# Asymptotic symmetry of distributions

Suppose we have a triangular array of positive random variables $\{\{X_{1i},\ldots,X_{ii}\},i=1,\ldots,n\}$ such that the random variables in the array are independent, all random variables have mean $\mu$ and the random variables on row $i$ are identical with variance $\operatorname{Var}[X_{1i}]=i^c-1$ where $c$ satisfies $0<c<1$. The random variables in the triangular array are unimodal, but are not symmetric. Their tails behave as follows $P(X_{1i}>x)\sim \frac{\exp\left[-\frac{1}{2}(g_i(x))^2\right]}{g_i(x)}$ where $g_i(x)\approx \frac{\log x}{a\sqrt{\log i}}+a\sqrt{\log i}$ with $a>0$ a constant.

I am interested in the asymptotic behavior of the sequence of arithmetic averages of the rows $S_1,\ldots,S_n$, where $S_i=\frac{1}{i}\sum_{j=1}^iX_{ji}$. Specifically, I am wondering if, as $n\rightarrow\infty$, $S_n$ converges in distribution to a random variable that is symmetric around its mean.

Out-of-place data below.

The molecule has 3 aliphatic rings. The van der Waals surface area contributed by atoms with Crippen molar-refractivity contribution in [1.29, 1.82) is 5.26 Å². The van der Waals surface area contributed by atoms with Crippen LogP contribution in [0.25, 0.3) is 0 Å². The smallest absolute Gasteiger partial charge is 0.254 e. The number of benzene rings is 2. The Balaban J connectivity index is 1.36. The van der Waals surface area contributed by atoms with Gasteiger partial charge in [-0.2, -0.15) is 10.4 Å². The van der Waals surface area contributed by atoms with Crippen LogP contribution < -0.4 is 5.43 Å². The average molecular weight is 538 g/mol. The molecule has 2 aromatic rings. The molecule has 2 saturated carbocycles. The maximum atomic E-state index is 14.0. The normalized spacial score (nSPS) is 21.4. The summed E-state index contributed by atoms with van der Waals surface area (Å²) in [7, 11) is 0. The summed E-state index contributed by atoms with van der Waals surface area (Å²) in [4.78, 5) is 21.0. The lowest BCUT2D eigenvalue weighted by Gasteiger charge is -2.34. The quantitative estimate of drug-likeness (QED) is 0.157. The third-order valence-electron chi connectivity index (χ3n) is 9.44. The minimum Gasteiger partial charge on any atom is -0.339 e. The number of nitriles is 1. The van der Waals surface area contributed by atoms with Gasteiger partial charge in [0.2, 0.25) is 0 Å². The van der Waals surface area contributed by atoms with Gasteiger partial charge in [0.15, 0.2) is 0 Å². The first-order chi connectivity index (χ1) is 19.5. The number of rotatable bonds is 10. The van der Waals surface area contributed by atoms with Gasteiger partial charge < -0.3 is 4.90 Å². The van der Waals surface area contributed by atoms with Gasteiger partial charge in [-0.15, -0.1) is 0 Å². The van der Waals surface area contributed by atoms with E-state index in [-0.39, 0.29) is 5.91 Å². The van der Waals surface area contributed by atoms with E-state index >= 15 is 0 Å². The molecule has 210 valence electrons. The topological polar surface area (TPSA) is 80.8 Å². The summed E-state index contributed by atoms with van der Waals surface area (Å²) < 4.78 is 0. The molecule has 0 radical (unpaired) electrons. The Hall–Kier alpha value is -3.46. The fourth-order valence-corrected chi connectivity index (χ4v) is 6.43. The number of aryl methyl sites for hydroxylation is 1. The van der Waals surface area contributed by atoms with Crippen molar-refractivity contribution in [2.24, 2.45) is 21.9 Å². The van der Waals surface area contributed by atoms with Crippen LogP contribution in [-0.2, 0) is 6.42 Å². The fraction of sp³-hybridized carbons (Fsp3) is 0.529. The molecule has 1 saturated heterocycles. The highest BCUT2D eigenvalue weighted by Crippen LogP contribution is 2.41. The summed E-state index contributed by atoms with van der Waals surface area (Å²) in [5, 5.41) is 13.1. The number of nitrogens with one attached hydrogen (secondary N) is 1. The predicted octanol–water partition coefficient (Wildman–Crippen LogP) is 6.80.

I am not even sure where to look for an answer to this question. Since the random variables $X_{1i}$ are positive, the condition for the left tail of the generalized CLT is not met (and I don't think the right tail meets the condition either, as it may be too light, but, obviously not light enough for the standard CLT to apply). However, all I need to know is whether the arithmetic averaging across the rows of the triangular array yields a symmetric distribution. Is there any way to learn this?